by Mike Cox
of the March 2, 1895 edition of the weekly Eagle Pass Guide surely
paused over this short back-page headline: “New Flying Machine.”
New flying machine? Folks along the Rio Grande still considered the
recent inauguration of through train service from San
Antonio to Mexico City, via Eagle
Pass, a modern marvel of transportation efficiency. That a man-made
device could sail through the air stood as an old fantasy even in
the so-called Gay 90s, but few in Texas
gave it much thought and even fewer believed it would ever happen
in their life time.
Saxton Temple Pope, a young Texan in California not only thought man
could fly, he did. Or so it was claimed.
The 19-year-old lived at Angel Island, CA, where his father, Maj.
Benjamin Franklin Pope served as surgeon at the Army post there. Before
his transfer to the Pacific coast, the doctor had done tours of duty
at various military garrisons in Texas, including Fort Clark at Brackettville.
His son had been born in 1875 at Fort
Stockton, when the major tended to Army and civilian medical needs
on that remote installation.
Maj. Pope had been stationed at Fort Clark prior to his transfer to
the West Coast. In fact, it was the Brackettville News that wrote
the story on the flying machine built by the major’s son. “Saxton’s
old schoolmates in Brackett
[as it was then called] are no doubt proud over his glorious triumph,”
the newspaper editorialized.
According to the newspaper article, “The machine was tested a few
days ago and carried the inventor a distance when a light brace gave
way and the whole thing came to the ground. The test was satisfactory,
however, because it showed the machine to be capable of flight.”
Having grown up on frontier Army posts, young Pope presciently envisioned
a military application for his invention – aerial observation.
Pope built his “machine,” actually an un-powered glider, in a few
weeks beginning in late December 1894.
“The machine is simply a mechanical soaring bird,” Pope told a newspaper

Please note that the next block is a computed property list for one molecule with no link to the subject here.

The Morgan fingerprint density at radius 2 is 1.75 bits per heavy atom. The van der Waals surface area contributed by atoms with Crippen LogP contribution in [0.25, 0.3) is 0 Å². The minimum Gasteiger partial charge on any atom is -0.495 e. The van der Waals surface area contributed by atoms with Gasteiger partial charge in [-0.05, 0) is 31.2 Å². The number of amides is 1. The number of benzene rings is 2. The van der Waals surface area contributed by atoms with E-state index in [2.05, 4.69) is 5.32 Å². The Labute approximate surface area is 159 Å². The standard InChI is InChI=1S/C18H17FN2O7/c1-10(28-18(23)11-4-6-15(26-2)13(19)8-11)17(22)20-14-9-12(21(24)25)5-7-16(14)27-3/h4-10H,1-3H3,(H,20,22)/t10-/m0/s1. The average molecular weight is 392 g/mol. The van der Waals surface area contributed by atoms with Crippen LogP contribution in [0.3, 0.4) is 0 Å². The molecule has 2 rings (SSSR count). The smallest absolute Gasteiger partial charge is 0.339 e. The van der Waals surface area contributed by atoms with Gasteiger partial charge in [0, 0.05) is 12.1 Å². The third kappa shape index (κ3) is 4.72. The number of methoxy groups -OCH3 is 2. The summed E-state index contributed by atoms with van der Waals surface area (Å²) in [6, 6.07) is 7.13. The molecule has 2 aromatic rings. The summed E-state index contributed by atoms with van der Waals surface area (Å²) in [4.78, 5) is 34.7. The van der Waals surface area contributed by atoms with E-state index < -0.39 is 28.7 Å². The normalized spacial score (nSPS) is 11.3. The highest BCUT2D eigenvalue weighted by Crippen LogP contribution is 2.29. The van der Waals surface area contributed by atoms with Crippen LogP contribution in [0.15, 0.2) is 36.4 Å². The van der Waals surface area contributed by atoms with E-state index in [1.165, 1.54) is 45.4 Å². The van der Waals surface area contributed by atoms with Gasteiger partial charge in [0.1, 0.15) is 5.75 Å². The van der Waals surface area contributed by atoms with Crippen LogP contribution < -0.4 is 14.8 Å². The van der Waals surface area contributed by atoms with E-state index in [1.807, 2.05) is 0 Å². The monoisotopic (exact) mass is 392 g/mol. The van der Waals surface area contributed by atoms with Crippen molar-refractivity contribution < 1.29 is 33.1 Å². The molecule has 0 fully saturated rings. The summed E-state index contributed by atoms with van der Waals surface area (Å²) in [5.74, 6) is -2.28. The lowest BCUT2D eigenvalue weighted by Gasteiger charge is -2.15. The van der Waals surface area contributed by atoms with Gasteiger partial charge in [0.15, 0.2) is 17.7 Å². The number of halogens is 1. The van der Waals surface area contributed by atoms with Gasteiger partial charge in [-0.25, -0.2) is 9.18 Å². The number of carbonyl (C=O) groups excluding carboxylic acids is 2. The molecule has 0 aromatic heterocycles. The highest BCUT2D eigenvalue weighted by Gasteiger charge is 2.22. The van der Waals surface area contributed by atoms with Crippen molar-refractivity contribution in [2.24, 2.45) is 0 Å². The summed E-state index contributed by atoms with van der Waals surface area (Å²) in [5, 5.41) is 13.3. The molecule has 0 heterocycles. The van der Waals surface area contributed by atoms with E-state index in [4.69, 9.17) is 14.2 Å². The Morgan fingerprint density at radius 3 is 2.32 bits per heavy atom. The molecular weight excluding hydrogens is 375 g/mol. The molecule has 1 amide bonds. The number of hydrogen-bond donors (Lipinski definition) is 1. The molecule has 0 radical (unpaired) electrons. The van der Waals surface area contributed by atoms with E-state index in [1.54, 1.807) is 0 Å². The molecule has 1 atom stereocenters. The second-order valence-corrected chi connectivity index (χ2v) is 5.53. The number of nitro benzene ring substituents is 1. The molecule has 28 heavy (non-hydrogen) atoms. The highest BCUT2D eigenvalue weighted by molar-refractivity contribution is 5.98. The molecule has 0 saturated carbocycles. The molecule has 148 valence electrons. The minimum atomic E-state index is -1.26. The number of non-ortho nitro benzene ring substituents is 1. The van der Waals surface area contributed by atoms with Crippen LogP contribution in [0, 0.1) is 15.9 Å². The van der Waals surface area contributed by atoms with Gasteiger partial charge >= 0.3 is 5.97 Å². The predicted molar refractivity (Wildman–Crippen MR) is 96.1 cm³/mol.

reporter. “There is no complicated machinery about it.”
Resembling a bat, the plane had been fashioned with a hundred square
feet of canvas stretched over bamboo. It weighed about 35 pounds and
its two wings extended 22 feet tip-to-tip.
Behind the wings, which Pope described as horizontal planes, a fan-shaped
bamboo and canvas rudder extended about 15 feet.
“This is set in a vertical position pointing upward at an angle of
about 30 degrees,” the article continued. “This prevents the whole
plane from swaying about and keeps the wings steadily against the
The “rising and falling” of the plane was “regulated by changing the
center of gravity. This is done by the movements of the body of the
operator….The same natural principal which enables the buzzard to
soar against the wind and rise and fall at will governs this machine.”
When not in use, the plane could be folded up for easy carrying, the
young inventor said.
“Of course,” Pope told the interviewer, “one cannot expect to be as
expert flyer with this machine all at once. It will require much practice
and delicate skill to bring it to practical use.”
Alas, the Fort
Stockton boy did not go down in history as the inventor of the
first airplane. But he did go on to demonstrate his skills in another
field. Like his father, Pope became a physician.
While Saxton Pope enjoyed a successful surgical practice in San Francisco,
he is remembered neither for his medical expertise or his early-day
bat plane. It is his writing that has endured.
1912, while teaching surgical technique at the University of California’s
medical school, Pope treated Ishi, a Yahi Indian who had wandered
down from the hills into Oroville, CA. the year before. The last of
his tribe, Ishi became a ward of the university’s anthropology museum.
|Pope and the
Indian became friends and hunting companions, Ishi teaching the Texas-born
doctor how to use a bow and arrow and go after wild game Indian-style.
Pope, mining Ishi for information on his culture and life, made a
huge contribution to the world’s understanding of the American Indian.
Some of his more important books are “Yahi Archery” (1918), “The Medical
History of Ishi” (1920) and “A Study of Bows and Arrows” (1923).
Ishi died of tuberculosis in 1916 and Pope followed him to the happy
hunting ground in 1926.
© Mike Cox - "Texas Tales"
September 19, 2007 column
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